Air lines (not shown) are connected to valves 48, 50 and by controlling the buoyancy, i.e., flooding, of chamber 47, rigid riser section 12 is lowered onto preset base element 13. To guide rigid section 12 into proper alignment, guidelines (not shwon) extending from guidepost 29 through guide sleeves 38 can be used or it can be done without guidelines by using the television and/or sonar package on base portion 23 to guide sleeves 38 onto their respective posts 29. Once in position, remote connectors 39 are actuated to lock base portion 23 on preset base 13. Chamber 47 is then blown down to again adjust the buoyancy force of buoy 15, thereby transferring the buoyant force of buoy 15 to casing 41. The running tool and television and/or sonar package are released and retrieved.
Next, the individual rigid flow conduits 59 are run into their respective guide tubes 57 within rigid section 12. Flow conduits 59 are positioned through an appropriately spaced opening in a guide frame (not shown) and the male member of stab connector 60 is affixed to its lower end. Guidelines 56a are threaded through the guide frame which is then lowered thereon as sections of rigid flow conduit 59 are added. The guide frame, as it reaches buoy 15 will guide flow conduit 59 into its respective guide tube 57 within rigid section 12. By means of retrieval cables, the guide frame is pulled back to the surface and the remainder of flow conduit 59 is made up with flange 60 being affixed to the top of the last section.
A drill string or the like (not shown) is attached to flange 60 and is used to run the remainder of flow conduit 59 into guide tube 57 until male member 52 of the stab connector is securely fastened within female receptacle 32 on base element 13. The stab connector is of the type known in the art which will automatically lock upon insertion and is releasable upon rotation of the male member with respect to the female member. A pressure test or the like is then performed to verify a leak-tight connection between members 52 and 32, after which divers disconnect the drill string from flange 60 for recovery. This technique is repeated for each of the individual rigid flow conduits 59.
To install flexible section 16, each flexible flowline 61 is provided with a flange 62 at one end and a flange 70 at the other end. All flanges 70 are connected to mounting flange 71 which is maintained at the surface. A cradle 64 is attached to a first of flexible flowlines 61 and is lowered therewith into its respective trough on buoy 15 and secured therein by brackets 61a. A diver then secures a chain (not shown) from tie-off fitting 67 to pad eyes 68 on buoy 15 to transfer flexible flowline tension and to aid a diver in connecting flange 62 of flexible flowline 61 to flange 60 on rigid flow conduit 59. This procedure is repeated for each flowline 61. Mounting flange 71 is then connected to floating facility 17, and riser system 11 is ready for operation. If an emergency arises, e.g., hurricane, mounting flange 71 can be quickly disconnected from facility 17 and flexible section 16 can be lowered to the position shown in FIG. 2. After the emergency has passed, anchor 20, clump weight 19, and tetherline 22 can be retrieved by capturing buoy 21 and line 21a and by reeling in line 22, flange 71 is recovered for reconnection to facility 17.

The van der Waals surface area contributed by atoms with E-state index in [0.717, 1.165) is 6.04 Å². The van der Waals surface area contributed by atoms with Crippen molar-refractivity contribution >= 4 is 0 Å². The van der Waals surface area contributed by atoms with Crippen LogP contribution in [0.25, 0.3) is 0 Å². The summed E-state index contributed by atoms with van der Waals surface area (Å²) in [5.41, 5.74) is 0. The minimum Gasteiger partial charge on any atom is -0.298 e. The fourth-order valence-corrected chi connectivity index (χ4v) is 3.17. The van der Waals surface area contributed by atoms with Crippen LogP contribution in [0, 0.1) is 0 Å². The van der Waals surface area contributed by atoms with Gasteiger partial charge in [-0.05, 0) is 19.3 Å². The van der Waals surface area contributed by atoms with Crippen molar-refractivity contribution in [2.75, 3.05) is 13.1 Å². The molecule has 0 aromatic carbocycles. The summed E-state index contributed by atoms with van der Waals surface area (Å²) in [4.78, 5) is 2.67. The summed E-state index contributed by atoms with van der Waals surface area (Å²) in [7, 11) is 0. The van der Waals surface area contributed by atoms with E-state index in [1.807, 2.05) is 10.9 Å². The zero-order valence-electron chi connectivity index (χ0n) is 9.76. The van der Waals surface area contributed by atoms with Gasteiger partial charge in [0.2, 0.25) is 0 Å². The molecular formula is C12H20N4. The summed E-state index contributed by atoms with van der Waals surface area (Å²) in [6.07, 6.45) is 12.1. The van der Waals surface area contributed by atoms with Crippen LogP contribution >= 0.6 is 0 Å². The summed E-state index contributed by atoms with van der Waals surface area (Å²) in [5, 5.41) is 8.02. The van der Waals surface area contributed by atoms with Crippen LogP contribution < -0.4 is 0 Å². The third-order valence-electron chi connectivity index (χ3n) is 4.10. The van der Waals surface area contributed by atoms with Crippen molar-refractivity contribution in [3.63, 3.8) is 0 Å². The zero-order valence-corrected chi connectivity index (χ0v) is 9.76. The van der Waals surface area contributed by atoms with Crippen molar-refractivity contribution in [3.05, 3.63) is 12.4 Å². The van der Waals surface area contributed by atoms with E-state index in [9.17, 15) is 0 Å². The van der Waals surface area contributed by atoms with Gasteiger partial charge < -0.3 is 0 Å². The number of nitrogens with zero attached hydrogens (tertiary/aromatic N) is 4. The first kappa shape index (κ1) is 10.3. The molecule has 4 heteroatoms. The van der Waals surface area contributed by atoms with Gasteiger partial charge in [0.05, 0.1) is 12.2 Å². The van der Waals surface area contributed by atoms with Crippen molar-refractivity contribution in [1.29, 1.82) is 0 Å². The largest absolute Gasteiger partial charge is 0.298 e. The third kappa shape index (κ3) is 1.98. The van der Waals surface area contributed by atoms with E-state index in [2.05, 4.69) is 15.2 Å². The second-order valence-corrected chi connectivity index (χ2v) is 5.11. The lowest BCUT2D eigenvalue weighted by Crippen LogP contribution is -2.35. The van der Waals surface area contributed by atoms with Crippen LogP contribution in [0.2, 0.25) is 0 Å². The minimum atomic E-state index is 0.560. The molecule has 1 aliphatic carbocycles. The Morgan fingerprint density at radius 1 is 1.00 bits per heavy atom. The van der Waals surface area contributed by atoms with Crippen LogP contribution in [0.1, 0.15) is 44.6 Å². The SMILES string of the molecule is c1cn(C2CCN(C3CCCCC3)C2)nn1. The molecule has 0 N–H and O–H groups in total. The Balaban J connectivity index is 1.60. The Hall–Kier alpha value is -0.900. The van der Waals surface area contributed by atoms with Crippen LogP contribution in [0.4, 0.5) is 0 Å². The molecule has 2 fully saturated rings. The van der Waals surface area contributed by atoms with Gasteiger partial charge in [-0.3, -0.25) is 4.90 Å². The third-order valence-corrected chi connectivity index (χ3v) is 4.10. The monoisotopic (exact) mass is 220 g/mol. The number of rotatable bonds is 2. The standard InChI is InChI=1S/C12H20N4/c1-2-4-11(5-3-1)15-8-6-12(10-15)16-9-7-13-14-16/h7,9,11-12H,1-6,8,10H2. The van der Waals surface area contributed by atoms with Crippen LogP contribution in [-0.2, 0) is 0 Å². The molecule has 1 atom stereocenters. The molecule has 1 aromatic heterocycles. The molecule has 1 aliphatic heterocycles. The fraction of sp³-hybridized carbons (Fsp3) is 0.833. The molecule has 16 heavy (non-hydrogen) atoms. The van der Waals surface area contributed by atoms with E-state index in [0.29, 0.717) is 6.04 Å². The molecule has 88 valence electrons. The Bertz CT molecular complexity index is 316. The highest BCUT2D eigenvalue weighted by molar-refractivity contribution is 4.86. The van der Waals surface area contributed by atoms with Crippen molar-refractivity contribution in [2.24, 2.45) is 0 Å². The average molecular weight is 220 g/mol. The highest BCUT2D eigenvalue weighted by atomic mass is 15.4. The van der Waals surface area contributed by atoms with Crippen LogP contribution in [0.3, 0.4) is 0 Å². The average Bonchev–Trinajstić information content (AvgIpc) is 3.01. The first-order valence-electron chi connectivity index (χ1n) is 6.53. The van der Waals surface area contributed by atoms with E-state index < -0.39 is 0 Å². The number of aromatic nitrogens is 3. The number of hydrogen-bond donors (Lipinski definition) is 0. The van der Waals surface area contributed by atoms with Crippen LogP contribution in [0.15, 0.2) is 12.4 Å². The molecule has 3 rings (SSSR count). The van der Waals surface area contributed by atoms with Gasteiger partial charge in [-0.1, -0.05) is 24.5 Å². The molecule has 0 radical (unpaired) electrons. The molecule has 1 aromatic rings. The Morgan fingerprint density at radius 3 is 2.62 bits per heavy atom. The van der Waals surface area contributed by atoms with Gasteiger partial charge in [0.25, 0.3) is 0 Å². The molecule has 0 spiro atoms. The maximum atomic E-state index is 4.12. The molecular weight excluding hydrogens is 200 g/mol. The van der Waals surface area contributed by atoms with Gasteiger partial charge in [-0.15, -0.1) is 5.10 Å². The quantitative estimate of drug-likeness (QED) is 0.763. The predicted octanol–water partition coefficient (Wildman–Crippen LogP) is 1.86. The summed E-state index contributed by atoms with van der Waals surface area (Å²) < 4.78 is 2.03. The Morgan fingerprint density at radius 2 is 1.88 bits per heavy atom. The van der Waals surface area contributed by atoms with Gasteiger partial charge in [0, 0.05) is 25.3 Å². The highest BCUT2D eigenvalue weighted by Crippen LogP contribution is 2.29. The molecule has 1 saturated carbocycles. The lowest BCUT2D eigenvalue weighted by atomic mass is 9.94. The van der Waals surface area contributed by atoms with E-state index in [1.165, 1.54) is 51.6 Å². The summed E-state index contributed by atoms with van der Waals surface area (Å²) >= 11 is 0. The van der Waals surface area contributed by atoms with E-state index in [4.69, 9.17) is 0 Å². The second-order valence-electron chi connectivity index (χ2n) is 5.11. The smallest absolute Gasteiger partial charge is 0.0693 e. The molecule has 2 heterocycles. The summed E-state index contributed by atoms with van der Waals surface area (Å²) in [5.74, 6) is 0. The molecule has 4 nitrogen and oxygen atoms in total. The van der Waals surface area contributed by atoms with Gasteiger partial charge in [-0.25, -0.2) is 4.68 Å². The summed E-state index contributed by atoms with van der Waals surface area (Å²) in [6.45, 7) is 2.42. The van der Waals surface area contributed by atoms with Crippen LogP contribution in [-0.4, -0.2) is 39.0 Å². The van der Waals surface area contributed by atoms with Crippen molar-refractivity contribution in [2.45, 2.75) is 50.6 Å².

It can be seen the catenary path defined by each flexible flowline provides excellent compliance for the system to compensate for normally expected movement of facility 17, e.g., rise and fall due to wave action, drift, etc. Also, due to the catenary path the flexure of flowlines 61 is distributed over a greater portion of their lengths and is not concentrated at a single point, thereby substantially increasing their reliability and operational life. Further, it can be seen that riser system 11 only requires divers to work in relatively shallow depths with all other connections being remotely actuated. By extending rigid flow conduits 59 upward into circular gallery 54 within buoy 15, the connections requiring divers can be easily and safely performed.
Still further, the present riser system allows the individual rigid conduits and/or flexible flowlines to be removed for maintenance and/or replacement without requiring the removal of the entire system. This may be done by merely reversing the installation steps.
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|U.S. Classification||405/224.3, 405/195.1|
|International Classification||B63B22/02, E21B43/01, E21B17/01|
|Cooperative Classification||E21B43/0107, E21B17/015, B63B22/021|
|European Classification||E21B43/01F, B63B22/02B, E21B17/01F|